Automotive engine

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Internal combustion engines, like the 1.6-litre (0.35 imp gal; 0.42 US gal) petrol engine from 2009 seen here, have been the dominant propulsion system for most of the history of automobiles

As of 2013 there were a wide variety of propulsion systems available or potentially available for automobiles and other vehicles. Options included internal combustion engines fueled by petrol, diesel, propane, or natural gas; hybrid vehicles, plug-in hybrids, fuel cell vehicles fueled by hydrogen and all electric cars. Fueled vehicles seemed to have the short term advantage due to the limited range and high cost of batteries. Some options required construction of a network of fueling or charging stations.[1] With no compelling advantage for any particular option car makers where pursuing parallel development tracks using a variety of options. Reducing the weight of vehicles was one strategy being employed. The use of high-technology in advanced designs resulting from substantial investments in development research by European and Japanese countries seemed to give an advantage to them over Chinese automakers and parts suppliers who, as of 2013, had low development budgets and lacked capacity to produce parts for high-tech engine and power train designs.[2]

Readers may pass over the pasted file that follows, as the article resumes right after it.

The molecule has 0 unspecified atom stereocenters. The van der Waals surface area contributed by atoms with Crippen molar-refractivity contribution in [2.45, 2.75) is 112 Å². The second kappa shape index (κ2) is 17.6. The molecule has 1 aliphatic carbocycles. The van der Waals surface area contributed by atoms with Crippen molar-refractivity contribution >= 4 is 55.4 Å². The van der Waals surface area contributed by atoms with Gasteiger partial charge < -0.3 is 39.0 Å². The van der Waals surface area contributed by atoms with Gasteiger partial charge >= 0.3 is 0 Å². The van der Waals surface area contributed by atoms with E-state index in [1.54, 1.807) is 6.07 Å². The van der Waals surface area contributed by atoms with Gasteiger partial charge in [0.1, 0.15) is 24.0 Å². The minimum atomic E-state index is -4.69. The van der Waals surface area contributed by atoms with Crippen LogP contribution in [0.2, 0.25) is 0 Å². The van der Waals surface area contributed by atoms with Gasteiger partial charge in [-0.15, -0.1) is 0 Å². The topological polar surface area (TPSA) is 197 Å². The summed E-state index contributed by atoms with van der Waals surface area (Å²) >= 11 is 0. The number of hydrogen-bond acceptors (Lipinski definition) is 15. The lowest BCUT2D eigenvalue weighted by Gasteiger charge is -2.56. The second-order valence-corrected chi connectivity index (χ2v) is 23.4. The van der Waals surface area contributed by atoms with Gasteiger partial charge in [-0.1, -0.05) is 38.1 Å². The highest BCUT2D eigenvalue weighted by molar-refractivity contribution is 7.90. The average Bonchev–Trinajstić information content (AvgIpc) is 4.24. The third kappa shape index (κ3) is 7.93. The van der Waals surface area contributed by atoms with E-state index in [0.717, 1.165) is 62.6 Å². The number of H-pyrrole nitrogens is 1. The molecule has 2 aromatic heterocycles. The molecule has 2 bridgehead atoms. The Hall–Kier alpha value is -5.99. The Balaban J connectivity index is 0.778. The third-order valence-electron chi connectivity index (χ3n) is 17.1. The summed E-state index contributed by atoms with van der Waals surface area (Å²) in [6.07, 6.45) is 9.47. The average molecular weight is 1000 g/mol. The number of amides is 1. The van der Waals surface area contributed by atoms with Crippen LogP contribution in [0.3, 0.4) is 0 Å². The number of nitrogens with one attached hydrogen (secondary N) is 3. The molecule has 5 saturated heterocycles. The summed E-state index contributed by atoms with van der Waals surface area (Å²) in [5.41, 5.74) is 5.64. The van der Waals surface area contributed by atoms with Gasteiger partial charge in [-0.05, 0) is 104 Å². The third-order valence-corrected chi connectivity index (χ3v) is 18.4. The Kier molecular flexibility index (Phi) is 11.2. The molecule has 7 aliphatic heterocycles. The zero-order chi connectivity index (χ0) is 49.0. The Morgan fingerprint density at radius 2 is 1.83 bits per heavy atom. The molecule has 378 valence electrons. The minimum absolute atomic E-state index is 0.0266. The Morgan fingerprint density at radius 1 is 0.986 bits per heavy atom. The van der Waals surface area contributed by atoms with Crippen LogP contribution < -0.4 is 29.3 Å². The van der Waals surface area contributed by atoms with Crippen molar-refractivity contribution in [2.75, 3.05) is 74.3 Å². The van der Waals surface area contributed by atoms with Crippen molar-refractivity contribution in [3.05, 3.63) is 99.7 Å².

References[edit]

  1. ^ Diane Cardwell; Clifford Krauss (April 22, 2013). "Trucking Industry Is Set to Expand Its Use of Natural Gas". The New York Times. Retrieved April 23, 2013. 
  2. ^ "Propulsion systems The great powertrain race Carmakers are hedging their bets on powering cars". The Economist. Print edition of April 20, 2013. Retrieved April 19, 2013.